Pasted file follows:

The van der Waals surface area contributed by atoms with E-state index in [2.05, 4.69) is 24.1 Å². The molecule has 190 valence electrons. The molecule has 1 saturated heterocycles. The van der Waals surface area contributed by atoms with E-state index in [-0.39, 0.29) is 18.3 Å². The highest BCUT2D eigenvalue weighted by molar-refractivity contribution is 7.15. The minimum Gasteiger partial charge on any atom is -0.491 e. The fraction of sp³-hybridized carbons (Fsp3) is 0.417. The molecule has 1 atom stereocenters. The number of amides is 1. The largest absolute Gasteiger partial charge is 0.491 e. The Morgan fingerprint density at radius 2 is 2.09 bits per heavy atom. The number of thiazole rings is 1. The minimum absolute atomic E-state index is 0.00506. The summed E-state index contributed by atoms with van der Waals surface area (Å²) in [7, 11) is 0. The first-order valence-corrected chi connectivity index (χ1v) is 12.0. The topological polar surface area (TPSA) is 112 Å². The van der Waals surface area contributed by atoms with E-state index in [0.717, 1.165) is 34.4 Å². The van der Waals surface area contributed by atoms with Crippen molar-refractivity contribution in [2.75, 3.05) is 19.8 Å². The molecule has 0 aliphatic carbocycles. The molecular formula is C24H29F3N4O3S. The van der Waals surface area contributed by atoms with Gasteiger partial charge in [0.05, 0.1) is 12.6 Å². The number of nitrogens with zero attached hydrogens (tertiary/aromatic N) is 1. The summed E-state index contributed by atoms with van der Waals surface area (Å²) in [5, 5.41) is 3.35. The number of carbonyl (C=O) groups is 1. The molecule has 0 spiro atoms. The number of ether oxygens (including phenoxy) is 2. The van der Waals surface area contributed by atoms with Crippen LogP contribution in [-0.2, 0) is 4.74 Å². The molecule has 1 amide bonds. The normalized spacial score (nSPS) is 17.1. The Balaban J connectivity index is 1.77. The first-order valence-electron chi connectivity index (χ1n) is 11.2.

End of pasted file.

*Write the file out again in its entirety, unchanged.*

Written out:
The van der Waals surface area contributed by atoms with E-state index in [2.05, 4.69) is 24.1 Å². The molecule has 190 valence electrons. The molecule has 1 saturated heterocycles. The van der Waals surface area contributed by atoms with E-state index in [-0.39, 0.29) is 18.3 Å². The highest BCUT2D eigenvalue weighted by molar-refractivity contribution is 7.15. The minimum Gasteiger partial charge on any atom is -0.491 e. The fraction of sp³-hybridized carbons (Fsp3) is 0.417. The molecule has 1 atom stereocenters. The number of amides is 1. The largest absolute Gasteiger partial charge is 0.491 e. The Morgan fingerprint density at radius 2 is 2.09 bits per heavy atom. The number of thiazole rings is 1. The minimum absolute atomic E-state index is 0.00506. The summed E-state index contributed by atoms with van der Waals surface area (Å²) in [7, 11) is 0. The first-order valence-corrected chi connectivity index (χ1v) is 12.0. The topological polar surface area (TPSA) is 112 Å². The van der Waals surface area contributed by atoms with E-state index in [0.717, 1.165) is 34.4 Å². The van der Waals surface area contributed by atoms with Crippen molar-refractivity contribution in [2.75, 3.05) is 19.8 Å². The molecule has 0 aliphatic carbocycles. The molecular formula is C24H29F3N4O3S. The van der Waals surface area contributed by atoms with Gasteiger partial charge in [0.05, 0.1) is 12.6 Å². The number of nitrogens with zero attached hydrogens (tertiary/aromatic N) is 1. The summed E-state index contributed by atoms with van der Waals surface area (Å²) in [5, 5.41) is 3.35. The number of carbonyl (C=O) groups is 1. The molecule has 0 spiro atoms. The number of ether oxygens (including phenoxy) is 2. The van der Waals surface area contributed by atoms with Crippen LogP contribution in [-0.2, 0) is 4.74 Å². The molecule has 1 amide bonds. The normalized spacial score (nSPS) is 17.1. The Balaban J connectivity index is 1.77. The first-order valence-electron chi connectivity index (χ1n) is 11.2.